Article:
William and Kate: Let’s call the whole thing off, please.
A nice young English couple, William Windsor and Kate Middleton, announce their engagement, and lo, 10 days later the first book is published, with the promise of scads more to follow. Another fairytale royal wedding — or an opportunity for Britain to grow up and end the monarchy?
I vote resoundingly for the latter. Only, of course, as an American, I don’t get a vote. And some, no doubt, will angrily suggest I don’t even merit an opinion. Well, neener-neener-neener: I am an American, which means I have the right to an opinion on everything.
Which is not to say I disrespect the British in general, I mean, oh my God, you gotta love the British. Not only do they pronounce words correctly, as the clever BBC America promo has it, but they also transformed themselves, in the course of a generation, from the rulers of the world to the silliest people in the known universe.
How grateful I am, too, for the yucks — great and small, intended and accidental.
Consider: One Royal event Kate Middleton attended was Prince William’s “Passing Out Parade.” I can hear the snickers mounting already, thank you very much my fellow Americans. Yes, yes, I know (because I looked it up on Yahoo Answers) that a Passing Out Parade is a sort of training graduation ceremony with a long tradition in the British military.
But given the Royal Sibs reputation for partying, plus the American sense of humor (set at just above the potty training level by the Farrelly brothers, Will Ferrell, Judd Apatow and their ilky ilk), it’s hard not to think of another gigglesome meaning for the term. “Passing Out Parade” –ha-ha-ha-ha-HA!
But please, if you bear with me a moment as I seek to regain my decorum, I wish to make a serious point: No more odious, no more useless institution exists than the British monarchy.
On the one hand, the monarch (presently that nice dowdy old lady, Queen Elizabeth, with her dogs and hats and jewelry stolen by her predecessors from India and other far-flung points) plays no role whatsoever in ruling the modern-day United Kingdom, which is, after all, a variety of parliamentary democracy.
On the other hand, however, the monarchy, as embodied by the Royal Family, symbolizes nothing so much as the very acme of anti-democratic privilege, unmerited hereditary classist advantage, the unself-evident notion that all men are not created equal, but that some are superior to others because, I don’t know, God says so, or some ambitious ancestor became the True King by the Divine Right of deposing and assassinating a previous True King.
So I say: Instead of turning the wedding of Prince William and the unfortunate Ms. Middleton (yes, unfortunate — just wait and see: remember Diana?) into a pompous spectacle signifying nothing, let’s do away with the whole kebosh!
Cashier the queen! Put her on the dole! As for the princelings, they can work, can they not? Charles can run some nonprofit, lobbying to preserve quaint old buildings, while William and Harry can be soldiers or security guards or something.
Of course, if the British want to spend their hard won taxes and tax their attention with the mummery of the Royal Family, well, that’s their lookout. It’s not like we use our money wisely: Look how much we pay for toys for boys.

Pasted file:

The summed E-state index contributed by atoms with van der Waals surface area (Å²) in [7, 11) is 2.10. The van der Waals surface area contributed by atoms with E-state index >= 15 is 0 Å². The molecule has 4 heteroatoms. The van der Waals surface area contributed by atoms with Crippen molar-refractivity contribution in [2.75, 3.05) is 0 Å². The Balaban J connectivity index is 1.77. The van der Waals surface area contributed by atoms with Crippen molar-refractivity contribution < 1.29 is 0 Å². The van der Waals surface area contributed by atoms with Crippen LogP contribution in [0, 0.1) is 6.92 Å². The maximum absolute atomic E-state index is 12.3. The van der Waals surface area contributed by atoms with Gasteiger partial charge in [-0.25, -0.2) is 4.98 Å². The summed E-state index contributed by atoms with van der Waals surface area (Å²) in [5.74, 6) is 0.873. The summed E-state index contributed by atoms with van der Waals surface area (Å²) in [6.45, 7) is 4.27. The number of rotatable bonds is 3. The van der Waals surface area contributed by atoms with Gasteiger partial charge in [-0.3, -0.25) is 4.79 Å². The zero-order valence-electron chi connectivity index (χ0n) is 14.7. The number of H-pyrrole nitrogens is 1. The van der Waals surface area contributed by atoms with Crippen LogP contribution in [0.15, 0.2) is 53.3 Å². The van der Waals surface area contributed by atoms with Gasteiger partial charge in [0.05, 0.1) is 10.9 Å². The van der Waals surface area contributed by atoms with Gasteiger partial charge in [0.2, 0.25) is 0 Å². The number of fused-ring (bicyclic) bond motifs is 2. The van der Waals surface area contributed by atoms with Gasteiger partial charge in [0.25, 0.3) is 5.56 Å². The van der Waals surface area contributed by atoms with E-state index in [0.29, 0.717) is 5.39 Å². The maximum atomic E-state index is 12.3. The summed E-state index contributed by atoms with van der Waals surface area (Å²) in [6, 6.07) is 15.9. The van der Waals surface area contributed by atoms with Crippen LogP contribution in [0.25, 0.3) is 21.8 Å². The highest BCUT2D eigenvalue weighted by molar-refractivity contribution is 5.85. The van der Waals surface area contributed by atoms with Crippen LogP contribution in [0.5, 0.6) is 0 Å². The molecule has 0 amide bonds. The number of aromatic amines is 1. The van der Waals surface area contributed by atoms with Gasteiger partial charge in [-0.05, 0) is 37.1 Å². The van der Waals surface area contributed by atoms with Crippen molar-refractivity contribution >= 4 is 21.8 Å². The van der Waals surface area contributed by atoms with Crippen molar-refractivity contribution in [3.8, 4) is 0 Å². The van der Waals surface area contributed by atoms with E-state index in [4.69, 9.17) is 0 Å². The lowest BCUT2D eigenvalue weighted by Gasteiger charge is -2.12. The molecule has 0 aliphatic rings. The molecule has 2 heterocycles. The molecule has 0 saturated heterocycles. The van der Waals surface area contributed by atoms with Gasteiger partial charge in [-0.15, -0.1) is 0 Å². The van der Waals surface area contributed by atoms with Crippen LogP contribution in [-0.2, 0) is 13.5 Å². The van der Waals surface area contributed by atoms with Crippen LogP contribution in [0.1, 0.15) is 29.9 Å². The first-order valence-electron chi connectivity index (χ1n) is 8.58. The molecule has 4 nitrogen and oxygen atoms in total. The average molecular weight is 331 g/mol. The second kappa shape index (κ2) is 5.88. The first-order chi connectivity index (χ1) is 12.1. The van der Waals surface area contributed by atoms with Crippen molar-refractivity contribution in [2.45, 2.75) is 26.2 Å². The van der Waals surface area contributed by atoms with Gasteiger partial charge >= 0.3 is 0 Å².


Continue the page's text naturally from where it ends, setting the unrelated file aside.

I’m referring, of course, to the risible U.S. military budget, which is something like 46 percent of all military spending in the world — six times that of China, and more than twice that of China, Russia, Venezuela, Iran and North Korea combined.
Why, you’d think we could simultaneously defeat the Romulans, the Cardassians and the Klingons (now there’s an axis of evil for you). And yet all our shiny high-tech toys can’t seem to pacify the medieval population of Afghanistan.
Really, then, I can’t justly say the British should stop subsidizing what amounts to the longest running reality show in history: Big Brother Buckingham Palace!
But what I can say is that I hope my fellow Americans, aware of our proud history of anti-royalist principle and sentiment, do not buy into the folderol of William and Kate’s wedding. And for Pete’s sake, don’t buy any of the books that will be roundly trumpeted to the buying public over the next few months.
What’s the harm? I’m glad you asked.
I remember my shame, back in the ’80s or ’90s, when Charles came to Florida on a polo tour (remember? He kept falling off his horsey?), and the nightly news showed Americans — Americans! — all a-twitter over the chance to meet real royalty, anxious over royal protocol.
It was a disgusting display, and it put me in mind of a story I read once long ago about the way our forefathers dealt with royalty. I can’t recall the names involved, so I can’t even Google the historical reference, but it went like this:
Shortly after the Revolution, an American ambassador was sent to the court of a continental monarch. This king or emperor or whatever poo-bah he was had heard Americans made a great show of not bowing to their betters. So the king refitted the door to his royal chamber so anyone entering had to get down on all fours. This American would be forced to bow if he wanted to see the king and conduct diplomatic business.
The American ambassador, may God bless his heart for all eternity, when confronted with the new door to the king’s receiving hall, got down on all fours all right, but he crawled backwards into the room — so that the first thing the king saw was his republican backside.
As this anecdote illustrates, monarchy is an affront to any conception of human dignity and equality. It’s past the time the Brits should have shrugged off the whole institution, like a smelly, moth-eaten cloak. Meanwhile, and until they do, the proper American attitude to all things royal is: Contempt.
P.S. If anyone can provide the names of the personages in my little anecdote, I’d be ever so grateful.